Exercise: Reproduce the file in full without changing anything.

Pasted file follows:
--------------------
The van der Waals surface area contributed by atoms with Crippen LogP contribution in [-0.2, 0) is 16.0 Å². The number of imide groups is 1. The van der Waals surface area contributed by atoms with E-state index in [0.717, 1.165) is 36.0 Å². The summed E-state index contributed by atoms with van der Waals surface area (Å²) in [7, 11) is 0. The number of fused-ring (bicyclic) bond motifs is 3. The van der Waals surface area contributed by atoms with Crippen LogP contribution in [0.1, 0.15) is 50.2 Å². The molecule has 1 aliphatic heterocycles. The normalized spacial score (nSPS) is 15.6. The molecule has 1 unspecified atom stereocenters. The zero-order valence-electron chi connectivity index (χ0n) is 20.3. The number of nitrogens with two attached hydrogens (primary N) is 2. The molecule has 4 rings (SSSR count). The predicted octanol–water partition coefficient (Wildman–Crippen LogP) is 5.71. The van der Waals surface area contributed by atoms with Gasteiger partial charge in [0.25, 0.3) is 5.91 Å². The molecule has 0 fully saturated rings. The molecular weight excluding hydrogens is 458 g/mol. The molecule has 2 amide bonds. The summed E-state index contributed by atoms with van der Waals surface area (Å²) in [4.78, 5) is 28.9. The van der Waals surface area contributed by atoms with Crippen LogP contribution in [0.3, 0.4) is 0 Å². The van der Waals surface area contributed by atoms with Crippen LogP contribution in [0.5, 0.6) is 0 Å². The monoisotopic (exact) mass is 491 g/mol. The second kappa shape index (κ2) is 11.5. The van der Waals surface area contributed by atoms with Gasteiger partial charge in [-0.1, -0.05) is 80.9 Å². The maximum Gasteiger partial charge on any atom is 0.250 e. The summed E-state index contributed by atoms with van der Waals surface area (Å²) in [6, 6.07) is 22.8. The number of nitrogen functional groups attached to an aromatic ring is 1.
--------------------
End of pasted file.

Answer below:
The van der Waals surface area contributed by atoms with Crippen LogP contribution in [-0.2, 0) is 16.0 Å². The number of imide groups is 1. The van der Waals surface area contributed by atoms with E-state index in [0.717, 1.165) is 36.0 Å². The summed E-state index contributed by atoms with van der Waals surface area (Å²) in [7, 11) is 0. The number of fused-ring (bicyclic) bond motifs is 3. The van der Waals surface area contributed by atoms with Crippen LogP contribution in [0.1, 0.15) is 50.2 Å². The molecule has 1 aliphatic heterocycles. The normalized spacial score (nSPS) is 15.6. The molecule has 1 unspecified atom stereocenters. The zero-order valence-electron chi connectivity index (χ0n) is 20.3. The number of nitrogens with two attached hydrogens (primary N) is 2. The molecule has 4 rings (SSSR count). The predicted octanol–water partition coefficient (Wildman–Crippen LogP) is 5.71. The van der Waals surface area contributed by atoms with Gasteiger partial charge in [0.25, 0.3) is 5.91 Å². The molecule has 0 fully saturated rings. The molecular weight excluding hydrogens is 458 g/mol. The molecule has 2 amide bonds. The summed E-state index contributed by atoms with van der Waals surface area (Å²) in [4.78, 5) is 28.9. The van der Waals surface area contributed by atoms with Crippen LogP contribution in [0.3, 0.4) is 0 Å². The van der Waals surface area contributed by atoms with Crippen LogP contribution in [0.5, 0.6) is 0 Å². The monoisotopic (exact) mass is 491 g/mol. The second kappa shape index (κ2) is 11.5. The van der Waals surface area contributed by atoms with Gasteiger partial charge in [-0.1, -0.05) is 80.9 Å². The maximum Gasteiger partial charge on any atom is 0.250 e. The summed E-state index contributed by atoms with van der Waals surface area (Å²) in [6, 6.07) is 22.8. The number of nitrogen functional groups attached to an aromatic ring is 1.